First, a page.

This arc was originally published during the period when the title The New Teen Titans was transitioning to a higher quality publishing format and beginning with a new #1. The original series was retitled Tales of The Teen Titans and for a year there were two monthly books starring the same characters in separate stories. The reason I bring this up is because I wonder if that's the reason for the unusual pacing, chapter to chapter, that I found throughout. It really seems like Wolfman and Pérez took the opportunity to let their story-telling breathe much more than usual through the middle section. There are two chapters (originally individual monthly issues) with very little in the way of superhero action and slugfests, or even characters in costume for that matter. Instead we're treated to civilian Dick Grayson tracking down missing Titans, and then an extended account of the origin of Deathstroke, which takes up nearly an entire chapter on its own. None of which I complain about as most Wolfman/Pérez Teen Titans stories have a fair share of action and mayhem, so over the course of the whole volume there's certainly enough of that to satisfy. This slower section of the story also culminates with one of the major outcomes of the book: Dick Grayson, who has retired from the role of Robin (as Batman's first kid sidekick) in the first chapter of the book, takes on the new name and costume of Nightwing by the end of this chapter.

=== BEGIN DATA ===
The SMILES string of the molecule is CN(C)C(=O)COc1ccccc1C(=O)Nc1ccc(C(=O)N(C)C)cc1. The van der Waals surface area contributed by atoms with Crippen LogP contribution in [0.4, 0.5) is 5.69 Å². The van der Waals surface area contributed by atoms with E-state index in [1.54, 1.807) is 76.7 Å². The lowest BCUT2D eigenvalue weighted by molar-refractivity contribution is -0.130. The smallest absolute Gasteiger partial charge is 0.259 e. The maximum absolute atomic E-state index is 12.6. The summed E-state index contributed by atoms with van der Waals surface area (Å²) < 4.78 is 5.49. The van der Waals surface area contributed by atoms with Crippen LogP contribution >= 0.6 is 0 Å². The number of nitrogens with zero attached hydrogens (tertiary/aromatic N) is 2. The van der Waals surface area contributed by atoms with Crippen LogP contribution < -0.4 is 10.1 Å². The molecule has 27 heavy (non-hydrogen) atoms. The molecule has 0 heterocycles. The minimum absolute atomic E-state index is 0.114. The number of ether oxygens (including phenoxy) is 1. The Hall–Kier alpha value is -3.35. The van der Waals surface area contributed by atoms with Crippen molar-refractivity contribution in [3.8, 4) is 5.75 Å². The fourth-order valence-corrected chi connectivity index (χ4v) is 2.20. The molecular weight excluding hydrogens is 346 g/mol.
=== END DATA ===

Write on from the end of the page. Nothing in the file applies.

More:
It's funny though, by the end of the story, there are so many people who know The Teen Titans' secret identities, from major villains and supporting cast to hoards of lackeys and goons, that Bruce Wayne's life would surely be a nightmare! Conveniently ignored I guess. The Teen Titans' world is treated like a closed system/universe a lot of the time I think – ignoring the rest of the DCU – and it's for the best. It not only makes things easier to write and to tell the story, it also removes one of the superhero genre's sillier tropes while making the story so much more interesting and engaging because of it.

Wolfman's dialogue and characterisation are very enjoyable to read, as he gives each of them unique traits and speech patterns, so that most of them are recognisable from dialogue alone. As far as superhero stories go he really made this feel like these were real people's personalities, real people who have amazing lives to lead. At no point are you lost or confused due to the high number of characters, and with 12 prominent characters in the course of this story, plus numerous supporting cast, it's no mean feat that Wolfman has pulled off.

Lastly, and again in a very unobtrusive manner, Wolfman easily avoids constant re-tellings of previous chapters' (or issues') events, which is often a problem with trade paperbacks that reprint stories originally presented as monthly issues. Exposition is deftly mixed into the telling of the tale here or smartly kept to a discreet minimum.